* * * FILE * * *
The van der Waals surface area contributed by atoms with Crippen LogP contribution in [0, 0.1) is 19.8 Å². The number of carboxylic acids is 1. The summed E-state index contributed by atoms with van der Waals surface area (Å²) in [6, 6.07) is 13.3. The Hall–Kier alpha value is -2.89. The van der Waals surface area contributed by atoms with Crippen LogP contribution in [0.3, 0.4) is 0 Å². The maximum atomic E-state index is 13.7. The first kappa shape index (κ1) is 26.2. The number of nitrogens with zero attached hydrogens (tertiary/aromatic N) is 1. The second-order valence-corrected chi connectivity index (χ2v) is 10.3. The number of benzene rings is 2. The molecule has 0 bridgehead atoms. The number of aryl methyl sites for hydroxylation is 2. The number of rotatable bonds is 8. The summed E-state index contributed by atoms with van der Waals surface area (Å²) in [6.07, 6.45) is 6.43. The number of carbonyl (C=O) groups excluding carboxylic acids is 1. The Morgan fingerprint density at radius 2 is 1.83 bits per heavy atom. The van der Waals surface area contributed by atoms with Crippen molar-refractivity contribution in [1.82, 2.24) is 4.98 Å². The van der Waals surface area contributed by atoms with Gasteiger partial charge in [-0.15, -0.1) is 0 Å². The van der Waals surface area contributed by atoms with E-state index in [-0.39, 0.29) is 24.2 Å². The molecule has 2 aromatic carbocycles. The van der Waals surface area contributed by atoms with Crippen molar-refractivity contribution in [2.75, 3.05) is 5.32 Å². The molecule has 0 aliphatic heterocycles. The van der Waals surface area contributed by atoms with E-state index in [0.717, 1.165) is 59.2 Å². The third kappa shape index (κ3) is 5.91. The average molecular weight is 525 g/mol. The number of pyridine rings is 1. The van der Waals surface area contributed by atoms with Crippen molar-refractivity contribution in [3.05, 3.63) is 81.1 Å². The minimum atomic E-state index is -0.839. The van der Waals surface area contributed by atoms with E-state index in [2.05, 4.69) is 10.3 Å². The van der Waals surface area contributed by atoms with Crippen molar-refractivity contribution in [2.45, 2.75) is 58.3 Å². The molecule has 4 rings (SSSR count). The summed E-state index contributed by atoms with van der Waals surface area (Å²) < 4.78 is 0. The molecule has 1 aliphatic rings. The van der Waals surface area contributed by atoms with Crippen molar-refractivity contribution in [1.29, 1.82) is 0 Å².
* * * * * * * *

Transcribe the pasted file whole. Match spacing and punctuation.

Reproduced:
The van der Waals surface area contributed by atoms with Crippen LogP contribution in [0, 0.1) is 19.8 Å². The number of carboxylic acids is 1. The summed E-state index contributed by atoms with van der Waals surface area (Å²) in [6, 6.07) is 13.3. The Hall–Kier alpha value is -2.89. The van der Waals surface area contributed by atoms with Crippen LogP contribution in [0.3, 0.4) is 0 Å². The maximum atomic E-state index is 13.7. The first kappa shape index (κ1) is 26.2. The number of nitrogens with zero attached hydrogens (tertiary/aromatic N) is 1. The second-order valence-corrected chi connectivity index (χ2v) is 10.3. The number of benzene rings is 2. The molecule has 0 bridgehead atoms. The number of aryl methyl sites for hydroxylation is 2. The number of rotatable bonds is 8. The summed E-state index contributed by atoms with van der Waals surface area (Å²) in [6.07, 6.45) is 6.43. The number of carbonyl (C=O) groups excluding carboxylic acids is 1. The Morgan fingerprint density at radius 2 is 1.83 bits per heavy atom. The van der Waals surface area contributed by atoms with Crippen molar-refractivity contribution in [1.82, 2.24) is 4.98 Å². The van der Waals surface area contributed by atoms with Gasteiger partial charge in [-0.15, -0.1) is 0 Å². The van der Waals surface area contributed by atoms with E-state index in [-0.39, 0.29) is 24.2 Å². The molecule has 2 aromatic carbocycles. The van der Waals surface area contributed by atoms with Crippen molar-refractivity contribution in [2.75, 3.05) is 5.32 Å². The molecule has 0 aliphatic heterocycles. The van der Waals surface area contributed by atoms with E-state index in [0.717, 1.165) is 59.2 Å². The third kappa shape index (κ3) is 5.91. The average molecular weight is 525 g/mol. The number of pyridine rings is 1. The van der Waals surface area contributed by atoms with Crippen molar-refractivity contribution in [3.05, 3.63) is 81.1 Å². The minimum atomic E-state index is -0.839. The van der Waals surface area contributed by atoms with E-state index in [2.05, 4.69) is 10.3 Å². The van der Waals surface area contributed by atoms with Crippen molar-refractivity contribution in [2.45, 2.75) is 58.3 Å². The molecule has 4 rings (SSSR count). The summed E-state index contributed by atoms with van der Waals surface area (Å²) < 4.78 is 0. The molecule has 1 aliphatic rings. The van der Waals surface area contributed by atoms with Crippen molar-refractivity contribution in [1.29, 1.82) is 0 Å².